These days more and more of my clients are looking to consign clothing rather than donate, to attempt to recoup some of their initial investment. I think consignment is a good idea, provided you do it fully informed before you commit. Here are a few questions to ask yourself before you make the consignment leap...
2. Do I want my clothing back if it doesn't sell? Many consignment shops will donate items that don't sell, but some request that you come get it. I'd rather come pick it up and donate it myself, frankly.
3. How will I feel if nothing sells or if I don't make much money? First, don't take it personally. Second, if you're counting on a big windfall from consigning your clothing, you're probably setting yourself up for disappointment. The money you spend on those clothes is gone, and donation offers you no financial benefit, so when consigning, it's best to accept that anything you do make is gravy and let it go at that.
Ok, if you're really in the mood to hang all your clothing and schlep it to a consignment shop, call a few first and ask the following questions:
1. Do I have to make an appointment to bring in clothing to consign? You want the answer to be YES. You should be able to get the shop owner's complete attention when leaving your clothing. Also, never drop and leave your items. They should agree to go through them one at a time with you.
2. Do you have a written agreement? Again, you want the answer to be YES. This will protect you as the owner of the clothing. If you leave clothing there without getting anything in writing, legally, you've made a DONATION. Go figure.
3. What items are you accepting right now? Typically, consignment shops aren't huge, so they don't have a lot of room to store out-of-season items. This means they'll want only items that are:
a) In current style and
b) For the current (or upcoming) season
c) Some will only take designer label clothing. Find this out up front.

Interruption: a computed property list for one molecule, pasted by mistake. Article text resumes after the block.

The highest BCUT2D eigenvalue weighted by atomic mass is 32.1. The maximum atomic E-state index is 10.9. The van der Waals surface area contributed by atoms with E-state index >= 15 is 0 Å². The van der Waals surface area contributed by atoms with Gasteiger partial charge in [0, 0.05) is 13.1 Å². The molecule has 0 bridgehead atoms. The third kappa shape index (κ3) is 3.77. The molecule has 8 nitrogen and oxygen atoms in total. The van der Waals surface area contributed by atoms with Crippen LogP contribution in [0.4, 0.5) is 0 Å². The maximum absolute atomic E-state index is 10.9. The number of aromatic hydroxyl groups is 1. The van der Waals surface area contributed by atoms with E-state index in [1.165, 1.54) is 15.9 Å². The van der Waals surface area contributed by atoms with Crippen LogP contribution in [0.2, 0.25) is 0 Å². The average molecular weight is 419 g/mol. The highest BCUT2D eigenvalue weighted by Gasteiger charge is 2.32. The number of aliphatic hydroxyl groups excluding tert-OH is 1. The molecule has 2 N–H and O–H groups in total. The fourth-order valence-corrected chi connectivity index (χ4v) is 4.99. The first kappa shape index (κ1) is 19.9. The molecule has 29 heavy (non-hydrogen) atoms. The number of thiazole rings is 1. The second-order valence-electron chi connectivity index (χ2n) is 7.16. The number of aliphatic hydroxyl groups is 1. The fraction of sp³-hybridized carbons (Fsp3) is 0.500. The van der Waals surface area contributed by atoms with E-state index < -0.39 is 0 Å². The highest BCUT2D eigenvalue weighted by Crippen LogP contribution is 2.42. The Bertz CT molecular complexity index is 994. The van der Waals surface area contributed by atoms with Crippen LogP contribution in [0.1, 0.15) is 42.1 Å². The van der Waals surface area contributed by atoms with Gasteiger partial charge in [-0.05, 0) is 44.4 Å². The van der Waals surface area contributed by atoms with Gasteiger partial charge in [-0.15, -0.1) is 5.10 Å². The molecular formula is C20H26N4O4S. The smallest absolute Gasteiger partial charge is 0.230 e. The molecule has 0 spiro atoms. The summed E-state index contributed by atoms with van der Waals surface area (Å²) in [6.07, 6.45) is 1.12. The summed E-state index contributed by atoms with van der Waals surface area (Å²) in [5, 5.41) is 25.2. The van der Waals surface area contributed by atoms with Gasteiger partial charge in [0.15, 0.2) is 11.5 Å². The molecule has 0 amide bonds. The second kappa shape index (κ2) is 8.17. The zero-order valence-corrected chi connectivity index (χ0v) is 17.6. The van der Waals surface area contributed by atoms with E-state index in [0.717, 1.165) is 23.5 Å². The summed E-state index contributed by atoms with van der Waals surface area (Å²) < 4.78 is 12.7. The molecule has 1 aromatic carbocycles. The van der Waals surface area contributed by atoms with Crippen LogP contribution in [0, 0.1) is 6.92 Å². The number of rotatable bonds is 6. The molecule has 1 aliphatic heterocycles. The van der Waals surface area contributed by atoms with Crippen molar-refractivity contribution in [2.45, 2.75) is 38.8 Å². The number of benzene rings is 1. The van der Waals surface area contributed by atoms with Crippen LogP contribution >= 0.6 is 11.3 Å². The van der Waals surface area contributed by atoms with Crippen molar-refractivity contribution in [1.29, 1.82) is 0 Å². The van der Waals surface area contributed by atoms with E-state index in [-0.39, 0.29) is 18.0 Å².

4. How do you want to receive the clothing? Folded or on hangers? Is laundered ok or must it all be dry-cleaned?
5. What is your split? As the owner of the items, you'll usually receive between 40 and 50% of the price the items sell for. You want to know up front.
6. What happens to my clothing that doesn't sell? Ask if you can come pick it up so you can donate it yourself. Otherwise, if they say they will donate it for you, you have to decide if you trust them to do that. I'm not saying I've SEEN this, but remember that an unscrupulous shop owner COULD sell your clothing items without telling you and pocket all the money, then say "Oh sorry it didn't sell, so we donated it." Again, I've not seen this happen, but you have to wonder if it's something that *could* happen.
7. How often do you pay consignors? This way, you will know when to expect a check. It would be helpful to make a notation in your calendar to remind yourself to check with them if you don't receive a check.
8. How long have you been in business? You want a shop that has a reputation and will be around a while. Ask for references of other consignors to see if others who have sold their clothing there have been happy.
Bottom line is this... when cleaning out clothing, consignment is a valid way to recoup some of your financial investment. Just be sure it's worth your time and effort before you leap into it.